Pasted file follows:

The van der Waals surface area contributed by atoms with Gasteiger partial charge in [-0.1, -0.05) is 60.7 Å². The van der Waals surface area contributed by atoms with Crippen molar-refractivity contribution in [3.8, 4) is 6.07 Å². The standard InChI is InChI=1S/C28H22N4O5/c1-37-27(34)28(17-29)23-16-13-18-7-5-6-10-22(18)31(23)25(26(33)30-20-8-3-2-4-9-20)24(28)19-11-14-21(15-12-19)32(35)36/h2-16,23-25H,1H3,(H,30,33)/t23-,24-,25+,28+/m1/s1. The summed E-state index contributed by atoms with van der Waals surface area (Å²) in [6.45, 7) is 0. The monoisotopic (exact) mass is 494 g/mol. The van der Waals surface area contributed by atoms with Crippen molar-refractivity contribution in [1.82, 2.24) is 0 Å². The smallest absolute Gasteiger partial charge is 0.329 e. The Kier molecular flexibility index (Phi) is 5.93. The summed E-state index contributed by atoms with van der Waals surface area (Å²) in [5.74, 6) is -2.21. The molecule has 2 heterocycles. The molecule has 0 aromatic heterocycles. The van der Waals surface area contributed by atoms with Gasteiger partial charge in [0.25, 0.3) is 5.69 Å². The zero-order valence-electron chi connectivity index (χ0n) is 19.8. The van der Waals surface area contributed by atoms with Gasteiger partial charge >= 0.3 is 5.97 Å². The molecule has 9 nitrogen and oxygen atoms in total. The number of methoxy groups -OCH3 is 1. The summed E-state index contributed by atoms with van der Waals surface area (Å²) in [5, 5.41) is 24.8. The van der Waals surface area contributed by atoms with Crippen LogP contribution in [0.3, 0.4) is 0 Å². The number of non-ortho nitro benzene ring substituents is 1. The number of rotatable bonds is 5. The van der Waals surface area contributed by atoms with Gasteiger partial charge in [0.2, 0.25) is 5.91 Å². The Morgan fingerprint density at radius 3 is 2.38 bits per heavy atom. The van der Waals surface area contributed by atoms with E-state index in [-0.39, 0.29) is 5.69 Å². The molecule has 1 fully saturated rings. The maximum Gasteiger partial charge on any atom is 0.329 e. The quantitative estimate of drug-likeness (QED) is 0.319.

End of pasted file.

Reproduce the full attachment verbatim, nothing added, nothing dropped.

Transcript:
The van der Waals surface area contributed by atoms with Gasteiger partial charge in [-0.1, -0.05) is 60.7 Å². The van der Waals surface area contributed by atoms with Crippen molar-refractivity contribution in [3.8, 4) is 6.07 Å². The standard InChI is InChI=1S/C28H22N4O5/c1-37-27(34)28(17-29)23-16-13-18-7-5-6-10-22(18)31(23)25(26(33)30-20-8-3-2-4-9-20)24(28)19-11-14-21(15-12-19)32(35)36/h2-16,23-25H,1H3,(H,30,33)/t23-,24-,25+,28+/m1/s1. The summed E-state index contributed by atoms with van der Waals surface area (Å²) in [6.45, 7) is 0. The monoisotopic (exact) mass is 494 g/mol. The van der Waals surface area contributed by atoms with Crippen molar-refractivity contribution in [1.82, 2.24) is 0 Å². The smallest absolute Gasteiger partial charge is 0.329 e. The Kier molecular flexibility index (Phi) is 5.93. The summed E-state index contributed by atoms with van der Waals surface area (Å²) in [5.74, 6) is -2.21. The molecule has 2 heterocycles. The molecule has 0 aromatic heterocycles. The van der Waals surface area contributed by atoms with Gasteiger partial charge in [0.25, 0.3) is 5.69 Å². The zero-order valence-electron chi connectivity index (χ0n) is 19.8. The van der Waals surface area contributed by atoms with Gasteiger partial charge >= 0.3 is 5.97 Å². The molecule has 9 nitrogen and oxygen atoms in total. The number of methoxy groups -OCH3 is 1. The summed E-state index contributed by atoms with van der Waals surface area (Å²) in [5, 5.41) is 24.8. The van der Waals surface area contributed by atoms with Crippen LogP contribution in [0.3, 0.4) is 0 Å². The number of non-ortho nitro benzene ring substituents is 1. The number of rotatable bonds is 5. The van der Waals surface area contributed by atoms with Gasteiger partial charge in [0.2, 0.25) is 5.91 Å². The Morgan fingerprint density at radius 3 is 2.38 bits per heavy atom. The van der Waals surface area contributed by atoms with E-state index in [-0.39, 0.29) is 5.69 Å². The molecule has 1 fully saturated rings. The maximum Gasteiger partial charge on any atom is 0.329 e. The quantitative estimate of drug-likeness (QED) is 0.319.